My Appearance On The Live Allrecipes Webcast - Lightly Toasted: Chronicles of the Friday Night Cocktail Club Blog at - 139972

Lightly Toasted: Chronicles of the Friday Night Cocktail Club

my appearance on the LIVE allrecipes webcast 
Nov. 25, 2009 2:26 pm 
Updated: Dec. 1, 2009 10:51 am
So I'm about to go in front of the camera to talk about wine. Going in front of the camera is one of my least favorite things.  I've jotted a few notes, answers to the questions below.  So this is what I intend to say.  We'll see what happens when I'm actually standing in front of the camera.  Yikes.
Why does thanksgiving cause so much trouble with wine pairing?
Thanksgiving is tricky because of all the competing flavors – salty, sweet/sour, savory, rich, earthy, etc. Wine is bound to clash somewhere along the line.  So the “go with what you like” guideline really applies here. 

Now for the good news, because the meal is a hodge-podge and there are so many competing flavors going on, it doesn’t really make sense to blow the bank on the most expensive wine.  A nice mid-level wine is great.  And there’s lots of value in the $10 - $20 range.  I would ask the wine guy at the store for help in finding some good deals.

Are there any fail-safe pairings?
When it doubt, try a few classic pairings:  Gewurtztraminer, Pinot Noir,  Beaujolais/gamay, Chardonnay, Riesling

It’s a big, big meal.  In general, you want a wine that’s refreshing, not too big and alcoholic. Something you can drink for a while without falling into the mashed potatoes.

What kind of glassware do you recommend?
I would not worry too much about the “right” glassware. There are reasons for using certain shaped glasses.  Big tulip shapes help concentrate aromas and flavors in red wines.  But if you’re like me, just finding enough wine glasses in the house for everyone constitutes a success.  Wine can be served in any kind of glass. 

The conventional wisdom is white with poultry. What about red wines?
I like red wine, so I’m only looking for ways to cheat so I can drink red.  A couple tricks to make Thanksgiving dinner more red-wine friendly: 1.) add sage leaves under the turkey skin (sage is a very red-wine friendly herb), 2.)  add port as you’re cooking the gravy, 3.) and maybe some sausage to the stuffing.  Then go to town with a Zinfandel, Syrah (or Rhone), or maybe a Barbera or Merlot (Bordeaux).

What will you be having this Thanksgiving?
This may be overkill, but I usually set up a few glasses for each guest and then pour a few small sips, let each person determine his/her favorite, and then go from there. I’ll have a few whites (riesling, pinot blanc, sauvignon blanc (Bordeaux), a sparkling (rose), and some reds (zin, Bordeaux, syrah, primitivo), and may the best wine win.

Any final tips?
Your wine shop should be prepared for T-day. They’ll know about the wines they carry and should be able to point you in the right direction.|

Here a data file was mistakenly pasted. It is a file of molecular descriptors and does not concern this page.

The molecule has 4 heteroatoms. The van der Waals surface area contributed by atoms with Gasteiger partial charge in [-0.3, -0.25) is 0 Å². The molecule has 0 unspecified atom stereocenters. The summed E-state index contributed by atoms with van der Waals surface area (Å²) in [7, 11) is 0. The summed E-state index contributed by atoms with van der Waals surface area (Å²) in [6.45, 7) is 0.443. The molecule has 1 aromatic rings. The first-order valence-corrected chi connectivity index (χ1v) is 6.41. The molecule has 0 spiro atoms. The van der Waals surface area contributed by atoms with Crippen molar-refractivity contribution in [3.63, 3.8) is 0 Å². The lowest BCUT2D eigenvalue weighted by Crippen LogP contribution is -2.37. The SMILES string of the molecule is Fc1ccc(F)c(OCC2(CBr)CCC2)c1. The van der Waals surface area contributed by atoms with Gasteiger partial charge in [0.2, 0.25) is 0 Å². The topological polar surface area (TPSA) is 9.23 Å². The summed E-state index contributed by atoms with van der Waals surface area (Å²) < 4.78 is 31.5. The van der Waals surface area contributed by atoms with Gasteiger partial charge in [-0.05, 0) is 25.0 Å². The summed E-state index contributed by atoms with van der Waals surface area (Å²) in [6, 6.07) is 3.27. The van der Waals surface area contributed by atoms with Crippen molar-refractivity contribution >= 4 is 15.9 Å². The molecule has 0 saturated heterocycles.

What if you have leftover wine? What’s the best way to store it?
If you have half a bottle and you’ll drink it the next day, put a cork in it and you’re fine.  Particularly if it’s white, just put a cork on it and stick it in the fridge. If it’s red, and  if you think you won’t get to it for a few days, you might store it in the fridge and then take it out several hours before you intend to drink it.
Nov. 28, 2009 6:52 pm
Lorem, I really wanted to see you all on television but totally missed it. I do read all the blogs of yours and other staffers but rarely comment. Just wanted to take time to thank each of you for the tremendous work you've put in here and for taking time to inter-act with us as well. I've enjoyed every minute of it!
Dec. 1, 2009 10:51 am
Oh wow, thank you so much for the kind words, patricia3096! I really appreciate that. It's really been a pleasure. I was pretty nervous out there in the front of the camera. Elizabeth and Bryce made it easier. But at the beginning, I was rambling on and on without remembering to breathe. I practically had to take a knee to catch my breathe. THANKS again!
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About Me
My wife and I and our two devilish kittens live on Capitol Hill in Seattle. A few years ago, I got a masters in gastronomy. I'm a food/wine writer. I’m also blogging about cocktails.
My favorite things to cook
We cook fairly simple dishes using fresh local ingredients that we pick up at the Seattle farmers market. My favorite thing is making a nice slow-braised or long-roasted something on a lazy Sunday afternoon. I like cooking with wine (in the dish and in the glass...and in the cook).
My favorite family cooking traditions
My mom never liked to cook, but she did well despite herself. Her mother, my omi, was from Munich and made delicious rouladen, sauerbraten and other traditional German and American dishes. Always bins and bins of home-baked cookies at Christmas. Wonderful rye bread. And beer. Opa would say, "Brotzeit ist die beste zeit."
My cooking triumphs
We’ve made the signature timpano dish from The Big Night a couple times. And for Thanksgiving 2007, we made Turducken. My wife and I are always volunteering to cook the big holiday meals with the family. We mix a signature cocktail, and get down to it.
My cooking tragedies
I made Thanksgiving Dinner for myself once when I was snowed-in in Denver. I nearly burned down the neighborhood.
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